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Tee Time for Staffers

Players of All Skill Levels Welcome In Congressional Golfers Association

Arnold Palmer wannabes and Tiger Woods worshippers can take a swing at competitive golf by joining the Congressional Golfers Association.

Brian Walsh, a five-year veteran of Capitol Hill who now works as chief of staff for Rep. Ginny Brown-Waite (R-Fla.), has played weekend rounds of golf with three other Hill staffers for the past four seasons. After summers spent on the green and, during worse times, in the bunker, the group suspected there were other swingers on the Hill.

“There’s an alpine club and an equestrian club for Congressional staffers, but up until a few months ago, there was nothing for both men and women golfers,” Walsh said.

The Women’s Congressional Golfer’s Association, headed by Ruth Ravitz Smith, has been driving off the red tees for the past five years. The group of more than 100 members encourages all women, even first-timers, to join.

“We want to help women work on their game so they can enjoy golf and use it as a professional tool,” Smith said.

Despite the mutual enthusiasm for the game, Walsh and his gentlemen friends knew they weren’t about to be the newest members of the WCGA. They speculated other staffers on the Hill would be interested in a golf group open to both men and women in which they could exchange tips and clubs while networking on the green.

Walsh sent out e-mails and advertisements to find out if an interest did exist, and after a few weeks, he heard from many interested players.

“We were hoping to get 72 people to make 18 foursomes,” he said. “We quickly got over 200 members and are still growing.”

As the newest golf club on the Hill, the CGA spent its first months recruiting and encouraging membership. By mid-summer, men and woman, Democrats and Republicans, seasoned and novice golfers alike contacted Walsh ready to join the group.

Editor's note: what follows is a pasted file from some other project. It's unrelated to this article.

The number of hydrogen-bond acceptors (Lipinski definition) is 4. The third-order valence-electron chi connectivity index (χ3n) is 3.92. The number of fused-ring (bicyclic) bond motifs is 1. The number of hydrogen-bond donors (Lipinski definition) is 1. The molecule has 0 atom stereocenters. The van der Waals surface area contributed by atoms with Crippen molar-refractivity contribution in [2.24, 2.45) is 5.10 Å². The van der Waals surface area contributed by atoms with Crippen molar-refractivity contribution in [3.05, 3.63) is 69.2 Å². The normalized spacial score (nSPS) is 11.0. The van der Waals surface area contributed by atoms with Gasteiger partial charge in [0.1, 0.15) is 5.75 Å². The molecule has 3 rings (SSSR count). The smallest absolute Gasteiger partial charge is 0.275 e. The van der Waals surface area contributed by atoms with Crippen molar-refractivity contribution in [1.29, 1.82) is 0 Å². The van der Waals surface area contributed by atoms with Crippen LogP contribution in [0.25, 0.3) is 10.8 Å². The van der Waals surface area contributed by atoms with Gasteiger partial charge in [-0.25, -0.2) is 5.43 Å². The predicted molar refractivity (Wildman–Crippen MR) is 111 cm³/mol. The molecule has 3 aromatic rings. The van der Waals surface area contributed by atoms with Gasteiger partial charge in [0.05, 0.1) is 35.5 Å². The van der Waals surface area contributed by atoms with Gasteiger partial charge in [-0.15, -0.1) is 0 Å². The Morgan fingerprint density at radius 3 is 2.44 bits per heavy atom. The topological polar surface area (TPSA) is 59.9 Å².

In August, 100 of the Hill’s staffers hit the links for the CGA’s first tournament, held at Virginia Oaks Golf Club. The event raised $1,400 for The First Tee, a charity that brings golf to underprivileged children. The charity was also the beneficiary of Monday’s First Tee Congressional Golf Tournament, which pitted Republicans and Democrats against each other in a Ryder Cup-style tournament. Republicans won 11-9.

The WCGA also held functions this summer to raise money for The First Tee, and events between the women’s and co-ed leagues are being planned for the closing weeks of the season. Before the last round is played, the two groups hope to squeeze in a few more hours at the driving range and a final golf clinic. Walsh, who has been called one of the “more serious golfers in town,” said the CGA and WCGA will continue hosting social events during the off-season.

“Both groups definitely encourage not only golf but networking and socializing on the course,” Smith said. “We all tend to get a little too serious about our jobs and could use a break sometimes.”

To participate in Congressional Golfers Association activities, send an e-mail to Walsh at

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